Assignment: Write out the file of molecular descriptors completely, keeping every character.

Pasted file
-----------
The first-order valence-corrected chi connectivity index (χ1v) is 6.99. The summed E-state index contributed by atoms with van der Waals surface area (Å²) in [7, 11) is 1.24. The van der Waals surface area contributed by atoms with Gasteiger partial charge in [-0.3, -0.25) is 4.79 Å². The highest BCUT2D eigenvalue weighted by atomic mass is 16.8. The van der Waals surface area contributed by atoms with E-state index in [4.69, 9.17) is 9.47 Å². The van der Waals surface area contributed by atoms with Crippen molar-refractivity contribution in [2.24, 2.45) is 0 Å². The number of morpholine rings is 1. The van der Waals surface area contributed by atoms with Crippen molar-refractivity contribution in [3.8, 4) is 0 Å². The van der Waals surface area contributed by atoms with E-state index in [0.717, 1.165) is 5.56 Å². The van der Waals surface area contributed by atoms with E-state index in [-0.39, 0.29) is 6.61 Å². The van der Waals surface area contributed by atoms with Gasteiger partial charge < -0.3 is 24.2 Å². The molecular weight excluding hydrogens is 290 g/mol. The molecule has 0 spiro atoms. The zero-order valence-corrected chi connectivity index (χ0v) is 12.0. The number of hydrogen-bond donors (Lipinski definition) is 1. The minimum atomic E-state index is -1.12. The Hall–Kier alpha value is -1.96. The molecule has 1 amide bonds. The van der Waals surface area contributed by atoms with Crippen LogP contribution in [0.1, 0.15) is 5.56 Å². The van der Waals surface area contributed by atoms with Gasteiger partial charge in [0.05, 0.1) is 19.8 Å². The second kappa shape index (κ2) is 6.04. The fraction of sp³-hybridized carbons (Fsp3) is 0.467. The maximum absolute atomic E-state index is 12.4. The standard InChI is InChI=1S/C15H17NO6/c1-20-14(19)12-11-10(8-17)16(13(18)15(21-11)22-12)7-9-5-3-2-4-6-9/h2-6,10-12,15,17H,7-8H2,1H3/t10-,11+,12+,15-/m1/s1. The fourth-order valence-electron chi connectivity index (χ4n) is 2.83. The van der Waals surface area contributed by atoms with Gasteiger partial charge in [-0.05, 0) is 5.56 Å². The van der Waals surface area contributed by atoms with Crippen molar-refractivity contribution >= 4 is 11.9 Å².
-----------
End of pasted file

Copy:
The first-order valence-corrected chi connectivity index (χ1v) is 6.99. The summed E-state index contributed by atoms with van der Waals surface area (Å²) in [7, 11) is 1.24. The van der Waals surface area contributed by atoms with Gasteiger partial charge in [-0.3, -0.25) is 4.79 Å². The highest BCUT2D eigenvalue weighted by atomic mass is 16.8. The van der Waals surface area contributed by atoms with E-state index in [4.69, 9.17) is 9.47 Å². The van der Waals surface area contributed by atoms with Crippen molar-refractivity contribution in [2.24, 2.45) is 0 Å². The number of morpholine rings is 1. The van der Waals surface area contributed by atoms with Crippen molar-refractivity contribution in [3.8, 4) is 0 Å². The van der Waals surface area contributed by atoms with E-state index in [0.717, 1.165) is 5.56 Å². The van der Waals surface area contributed by atoms with E-state index in [-0.39, 0.29) is 6.61 Å². The van der Waals surface area contributed by atoms with Gasteiger partial charge < -0.3 is 24.2 Å². The molecular weight excluding hydrogens is 290 g/mol. The molecule has 0 spiro atoms. The zero-order valence-corrected chi connectivity index (χ0v) is 12.0. The number of hydrogen-bond donors (Lipinski definition) is 1. The minimum atomic E-state index is -1.12. The Hall–Kier alpha value is -1.96. The molecule has 1 amide bonds. The van der Waals surface area contributed by atoms with Crippen LogP contribution in [0.1, 0.15) is 5.56 Å². The van der Waals surface area contributed by atoms with Gasteiger partial charge in [0.05, 0.1) is 19.8 Å². The second kappa shape index (κ2) is 6.04. The fraction of sp³-hybridized carbons (Fsp3) is 0.467. The maximum absolute atomic E-state index is 12.4. The standard InChI is InChI=1S/C15H17NO6/c1-20-14(19)12-11-10(8-17)16(13(18)15(21-11)22-12)7-9-5-3-2-4-6-9/h2-6,10-12,15,17H,7-8H2,1H3/t10-,11+,12+,15-/m1/s1. The fourth-order valence-electron chi connectivity index (χ4n) is 2.83. The van der Waals surface area contributed by atoms with Gasteiger partial charge in [-0.05, 0) is 5.56 Å². The van der Waals surface area contributed by atoms with Crippen molar-refractivity contribution >= 4 is 11.9 Å².